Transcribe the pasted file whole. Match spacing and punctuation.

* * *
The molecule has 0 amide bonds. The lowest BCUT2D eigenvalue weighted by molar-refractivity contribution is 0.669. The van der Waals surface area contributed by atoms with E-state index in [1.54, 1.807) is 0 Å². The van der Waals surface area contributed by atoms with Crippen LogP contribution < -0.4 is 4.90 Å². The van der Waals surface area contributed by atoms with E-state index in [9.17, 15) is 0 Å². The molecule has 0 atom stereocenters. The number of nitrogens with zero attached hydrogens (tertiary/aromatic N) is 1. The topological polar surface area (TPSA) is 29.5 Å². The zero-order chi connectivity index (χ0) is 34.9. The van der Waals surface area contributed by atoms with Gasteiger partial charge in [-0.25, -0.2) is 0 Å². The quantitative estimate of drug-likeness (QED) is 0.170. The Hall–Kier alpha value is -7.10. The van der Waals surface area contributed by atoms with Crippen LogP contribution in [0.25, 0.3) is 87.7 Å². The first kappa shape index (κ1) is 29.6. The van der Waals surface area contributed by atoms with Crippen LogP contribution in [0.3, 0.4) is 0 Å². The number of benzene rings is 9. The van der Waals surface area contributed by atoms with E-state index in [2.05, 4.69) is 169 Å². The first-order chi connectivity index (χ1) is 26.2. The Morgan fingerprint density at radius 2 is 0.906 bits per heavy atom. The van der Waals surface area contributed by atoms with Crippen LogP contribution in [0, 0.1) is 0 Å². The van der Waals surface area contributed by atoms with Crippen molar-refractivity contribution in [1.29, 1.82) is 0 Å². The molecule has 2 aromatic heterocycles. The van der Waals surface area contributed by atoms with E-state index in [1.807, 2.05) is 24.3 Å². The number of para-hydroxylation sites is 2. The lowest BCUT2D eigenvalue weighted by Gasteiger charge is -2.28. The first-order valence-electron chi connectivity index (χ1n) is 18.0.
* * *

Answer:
The molecule has 0 amide bonds. The lowest BCUT2D eigenvalue weighted by molar-refractivity contribution is 0.669. The van der Waals surface area contributed by atoms with E-state index in [1.54, 1.807) is 0 Å². The van der Waals surface area contributed by atoms with Crippen LogP contribution < -0.4 is 4.90 Å². The van der Waals surface area contributed by atoms with E-state index in [9.17, 15) is 0 Å². The molecule has 0 atom stereocenters. The number of nitrogens with zero attached hydrogens (tertiary/aromatic N) is 1. The topological polar surface area (TPSA) is 29.5 Å². The zero-order chi connectivity index (χ0) is 34.9. The van der Waals surface area contributed by atoms with Gasteiger partial charge in [-0.25, -0.2) is 0 Å². The quantitative estimate of drug-likeness (QED) is 0.170. The Hall–Kier alpha value is -7.10. The van der Waals surface area contributed by atoms with Crippen LogP contribution in [0.25, 0.3) is 87.7 Å². The first kappa shape index (κ1) is 29.6. The van der Waals surface area contributed by atoms with Crippen LogP contribution in [0.3, 0.4) is 0 Å². The number of benzene rings is 9. The van der Waals surface area contributed by atoms with E-state index in [2.05, 4.69) is 169 Å². The first-order chi connectivity index (χ1) is 26.2. The Morgan fingerprint density at radius 2 is 0.906 bits per heavy atom. The van der Waals surface area contributed by atoms with Crippen LogP contribution in [0, 0.1) is 0 Å². The van der Waals surface area contributed by atoms with Crippen molar-refractivity contribution in [1.29, 1.82) is 0 Å². The molecule has 2 aromatic heterocycles. The van der Waals surface area contributed by atoms with E-state index in [1.807, 2.05) is 24.3 Å². The number of para-hydroxylation sites is 2. The lowest BCUT2D eigenvalue weighted by Gasteiger charge is -2.28. The first-order valence-electron chi connectivity index (χ1n) is 18.0.